The main problem is still the dissonance between the popular protest impulse and failure to build a proper state. Throughout all these 25 years, Ukraine was actually progressing “from a Maidan to another Maidan,” sacrificing its strength and even blood in short run at a time when we needed to build a state. Having been disappointed and succumbing, one wave of protests after another abated, and the political scene was being increasingly filled with political projects rather than ideological parties with a clear vision for the country. That is why the Revolution of Dignity failed to become a true revolution, in the same way as the Orange Revolution and the first of them all, the Revolution on Granite. Thus, none of these events has taught a good lesson for the next generations who have preferred emotional outbursts and short sprints to marathons of laborious state-building. Why has it been so?


Serhii ZHYSHKO, active participant of the Revolution on Granite, political scientist:

“I believe that the Revolution on Granite had its positive consequences for the revival of Ukrainian identity and Ukrainian statehood. These consequences had to do not only with the revival itself, but also with tactical contrasting of new and old political thinking. Effectively, it was then that Ukrainian patriotic forces began to enter the field of state-building. Therefore, these manifestations of protest were needed. I admit, of course, that such protests could have chosen different tactics and the results could have been different. It would have accelerated the development of Ukrainian society, since what the students and youths in general launched then was comparable to the events in Hrushevskoho Street during the Euromaidan. Unfortunately the Orange Revolution failed to accelerate evolutionary processes in society.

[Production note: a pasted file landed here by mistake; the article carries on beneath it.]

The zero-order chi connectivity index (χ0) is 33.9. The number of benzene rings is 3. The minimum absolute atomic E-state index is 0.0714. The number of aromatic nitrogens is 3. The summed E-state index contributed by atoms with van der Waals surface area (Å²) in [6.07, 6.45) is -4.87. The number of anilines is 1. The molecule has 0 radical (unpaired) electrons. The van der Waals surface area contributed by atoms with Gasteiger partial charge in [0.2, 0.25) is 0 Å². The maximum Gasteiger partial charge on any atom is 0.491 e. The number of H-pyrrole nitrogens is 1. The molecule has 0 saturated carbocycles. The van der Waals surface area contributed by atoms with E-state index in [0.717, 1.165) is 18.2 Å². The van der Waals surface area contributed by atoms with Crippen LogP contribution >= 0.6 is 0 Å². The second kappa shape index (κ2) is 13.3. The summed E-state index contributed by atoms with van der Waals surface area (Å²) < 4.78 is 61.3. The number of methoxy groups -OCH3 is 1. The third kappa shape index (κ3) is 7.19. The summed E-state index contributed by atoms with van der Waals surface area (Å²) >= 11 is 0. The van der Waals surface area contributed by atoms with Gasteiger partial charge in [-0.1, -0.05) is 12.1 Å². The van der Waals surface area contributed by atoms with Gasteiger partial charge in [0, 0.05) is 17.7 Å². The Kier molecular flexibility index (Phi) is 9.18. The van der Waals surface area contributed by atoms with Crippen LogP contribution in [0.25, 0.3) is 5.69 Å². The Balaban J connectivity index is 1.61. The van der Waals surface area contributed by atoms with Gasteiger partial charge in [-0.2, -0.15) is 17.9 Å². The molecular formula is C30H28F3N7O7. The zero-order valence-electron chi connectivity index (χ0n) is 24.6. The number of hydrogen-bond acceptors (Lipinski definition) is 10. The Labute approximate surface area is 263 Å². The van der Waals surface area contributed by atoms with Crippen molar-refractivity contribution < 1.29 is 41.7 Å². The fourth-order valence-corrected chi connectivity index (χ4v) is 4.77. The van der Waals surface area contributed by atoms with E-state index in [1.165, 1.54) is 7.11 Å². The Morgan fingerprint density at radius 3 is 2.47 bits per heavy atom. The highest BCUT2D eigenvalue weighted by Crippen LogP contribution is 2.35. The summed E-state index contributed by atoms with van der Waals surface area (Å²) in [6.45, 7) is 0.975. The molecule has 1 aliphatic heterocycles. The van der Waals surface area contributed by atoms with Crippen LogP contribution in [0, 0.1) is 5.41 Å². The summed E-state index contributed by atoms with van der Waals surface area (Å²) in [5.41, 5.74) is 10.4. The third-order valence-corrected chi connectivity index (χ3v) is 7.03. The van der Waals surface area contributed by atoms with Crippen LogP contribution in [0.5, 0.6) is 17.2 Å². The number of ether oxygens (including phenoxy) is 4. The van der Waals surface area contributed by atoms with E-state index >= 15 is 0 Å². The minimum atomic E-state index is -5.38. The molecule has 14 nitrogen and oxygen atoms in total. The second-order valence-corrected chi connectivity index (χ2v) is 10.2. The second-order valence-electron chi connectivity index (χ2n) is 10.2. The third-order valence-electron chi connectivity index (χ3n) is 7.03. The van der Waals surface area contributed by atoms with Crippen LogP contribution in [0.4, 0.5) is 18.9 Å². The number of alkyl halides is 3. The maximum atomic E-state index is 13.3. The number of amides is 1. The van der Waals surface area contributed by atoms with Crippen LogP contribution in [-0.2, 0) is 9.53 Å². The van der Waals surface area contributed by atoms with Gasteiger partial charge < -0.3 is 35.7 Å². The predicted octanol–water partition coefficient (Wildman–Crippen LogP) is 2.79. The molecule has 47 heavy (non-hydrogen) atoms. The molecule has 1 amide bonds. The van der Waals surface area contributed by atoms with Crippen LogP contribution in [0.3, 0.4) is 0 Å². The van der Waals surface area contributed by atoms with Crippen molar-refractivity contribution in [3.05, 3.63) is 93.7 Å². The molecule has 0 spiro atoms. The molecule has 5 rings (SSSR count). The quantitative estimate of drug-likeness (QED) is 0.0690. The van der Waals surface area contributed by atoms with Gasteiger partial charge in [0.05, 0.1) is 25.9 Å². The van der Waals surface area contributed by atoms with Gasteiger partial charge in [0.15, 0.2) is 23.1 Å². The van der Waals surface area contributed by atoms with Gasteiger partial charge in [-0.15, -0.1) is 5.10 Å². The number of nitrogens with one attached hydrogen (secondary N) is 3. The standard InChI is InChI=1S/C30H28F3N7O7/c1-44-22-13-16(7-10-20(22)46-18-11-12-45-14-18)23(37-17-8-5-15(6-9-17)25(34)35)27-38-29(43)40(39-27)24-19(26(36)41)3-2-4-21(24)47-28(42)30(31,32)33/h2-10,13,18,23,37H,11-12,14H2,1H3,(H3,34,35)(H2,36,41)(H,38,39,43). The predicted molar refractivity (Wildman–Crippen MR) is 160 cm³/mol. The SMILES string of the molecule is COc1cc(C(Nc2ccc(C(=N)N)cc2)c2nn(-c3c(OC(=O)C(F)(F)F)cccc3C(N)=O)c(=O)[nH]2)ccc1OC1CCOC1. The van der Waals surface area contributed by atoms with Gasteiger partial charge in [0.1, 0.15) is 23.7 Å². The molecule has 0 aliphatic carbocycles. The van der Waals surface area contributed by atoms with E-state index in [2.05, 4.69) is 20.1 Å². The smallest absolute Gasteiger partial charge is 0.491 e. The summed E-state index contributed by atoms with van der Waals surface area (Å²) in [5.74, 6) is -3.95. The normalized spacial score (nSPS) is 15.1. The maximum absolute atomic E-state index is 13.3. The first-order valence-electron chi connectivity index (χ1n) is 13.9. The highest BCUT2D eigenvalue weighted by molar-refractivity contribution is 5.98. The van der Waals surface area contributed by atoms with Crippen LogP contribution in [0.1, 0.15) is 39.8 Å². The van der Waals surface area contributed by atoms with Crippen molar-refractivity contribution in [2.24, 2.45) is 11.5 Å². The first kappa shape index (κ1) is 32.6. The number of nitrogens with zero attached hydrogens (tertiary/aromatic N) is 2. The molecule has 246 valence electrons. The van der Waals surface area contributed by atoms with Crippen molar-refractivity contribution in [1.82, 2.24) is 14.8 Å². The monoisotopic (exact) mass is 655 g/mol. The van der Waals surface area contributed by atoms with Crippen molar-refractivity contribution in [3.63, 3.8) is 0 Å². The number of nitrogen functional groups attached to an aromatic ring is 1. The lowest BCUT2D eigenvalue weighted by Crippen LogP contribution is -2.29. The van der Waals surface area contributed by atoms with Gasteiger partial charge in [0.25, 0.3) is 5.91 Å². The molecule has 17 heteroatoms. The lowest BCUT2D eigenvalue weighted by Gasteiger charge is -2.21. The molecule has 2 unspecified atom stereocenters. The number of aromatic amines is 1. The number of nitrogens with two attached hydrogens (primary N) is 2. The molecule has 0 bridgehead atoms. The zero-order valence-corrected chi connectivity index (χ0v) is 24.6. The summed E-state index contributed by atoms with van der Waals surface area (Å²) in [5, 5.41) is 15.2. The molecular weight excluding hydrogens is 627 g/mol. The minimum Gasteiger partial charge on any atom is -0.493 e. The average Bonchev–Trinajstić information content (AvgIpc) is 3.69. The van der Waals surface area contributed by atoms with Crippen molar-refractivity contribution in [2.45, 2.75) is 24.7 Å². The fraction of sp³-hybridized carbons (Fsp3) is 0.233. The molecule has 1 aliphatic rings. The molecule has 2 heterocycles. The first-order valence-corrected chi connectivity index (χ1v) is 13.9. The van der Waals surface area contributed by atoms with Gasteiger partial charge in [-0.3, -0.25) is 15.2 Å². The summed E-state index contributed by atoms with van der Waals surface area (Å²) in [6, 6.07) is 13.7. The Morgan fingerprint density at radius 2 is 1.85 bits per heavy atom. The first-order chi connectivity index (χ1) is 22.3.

“October 2, 1990 saw a great rally gathering near the stadium which was attended by 100,000 people. It was initiated by the Rukh, the Ukrainian Republican Party, and other smaller patriotic organizations. The rally could have ended in lots of people marching down Khreshchatyk and dispersing instead of blocking the Verkhovna Rada, as some wanted, and then the potential of the protest would have been dissipated. But the students opted to sit down on granite pavement of the square and it gradually ignited a more fundamental conflict with five demands. Thus, the protesting Ukraine found itself clearly opposed to Soviet Ukraine. The government was forced to respond. I was with those who believed that we should have definitely held out until they implemented our demand of an early parliamentary election in the spring of 1991. Unfortunately, the only demand they implemented was to remove Prime Minister Masol. In addition, a partial de-communization occurred, because they closed down district committee offices. Had we had a new parliament elected, it would have had to implement this package of demands. Instead of 120-member People’s Council, we would have had many more patriotic legislators, maybe even a majority, as the protest wave was at a high then and it had to be exploited for that purpose.

“Ukraine’s independence could have been declared even before the coup in Moscow. By the time, the Communist elite had not reorganized itself for effective response and was just passively retreating. The masses rose up, but it was not exploited to force an early parliamentary election. However, it happened the way we know it to happen. Still, it was the student hunger strike that showed that Ukrainians could engage in head-on uncompromising confrontation with the ruling Communist elite. In addition, it showed that such a confrontation could be peaceful and end in political victories.”